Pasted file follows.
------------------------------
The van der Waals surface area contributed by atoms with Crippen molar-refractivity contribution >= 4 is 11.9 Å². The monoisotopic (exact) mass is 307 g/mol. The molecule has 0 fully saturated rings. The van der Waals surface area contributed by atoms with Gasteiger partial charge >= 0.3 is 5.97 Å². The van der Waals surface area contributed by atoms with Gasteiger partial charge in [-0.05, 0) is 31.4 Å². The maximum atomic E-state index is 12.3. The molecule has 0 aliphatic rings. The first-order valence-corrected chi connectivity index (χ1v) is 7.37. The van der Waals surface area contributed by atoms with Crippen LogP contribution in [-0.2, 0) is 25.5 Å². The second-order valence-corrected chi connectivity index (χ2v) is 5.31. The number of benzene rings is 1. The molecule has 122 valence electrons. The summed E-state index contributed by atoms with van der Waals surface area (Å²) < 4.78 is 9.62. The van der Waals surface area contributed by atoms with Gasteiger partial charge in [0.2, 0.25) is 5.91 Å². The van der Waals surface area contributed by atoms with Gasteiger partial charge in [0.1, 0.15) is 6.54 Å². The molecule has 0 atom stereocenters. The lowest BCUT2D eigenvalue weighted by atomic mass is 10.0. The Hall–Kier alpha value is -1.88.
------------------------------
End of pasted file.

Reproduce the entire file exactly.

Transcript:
The van der Waals surface area contributed by atoms with Crippen molar-refractivity contribution >= 4 is 11.9 Å². The monoisotopic (exact) mass is 307 g/mol. The molecule has 0 fully saturated rings. The van der Waals surface area contributed by atoms with Gasteiger partial charge >= 0.3 is 5.97 Å². The van der Waals surface area contributed by atoms with Gasteiger partial charge in [-0.05, 0) is 31.4 Å². The maximum atomic E-state index is 12.3. The molecule has 0 aliphatic rings. The first-order valence-corrected chi connectivity index (χ1v) is 7.37. The van der Waals surface area contributed by atoms with Crippen LogP contribution in [-0.2, 0) is 25.5 Å². The second-order valence-corrected chi connectivity index (χ2v) is 5.31. The number of benzene rings is 1. The molecule has 122 valence electrons. The summed E-state index contributed by atoms with van der Waals surface area (Å²) < 4.78 is 9.62. The van der Waals surface area contributed by atoms with Gasteiger partial charge in [0.2, 0.25) is 5.91 Å². The van der Waals surface area contributed by atoms with Gasteiger partial charge in [0.1, 0.15) is 6.54 Å². The molecule has 0 atom stereocenters. The lowest BCUT2D eigenvalue weighted by atomic mass is 10.0. The Hall–Kier alpha value is -1.88.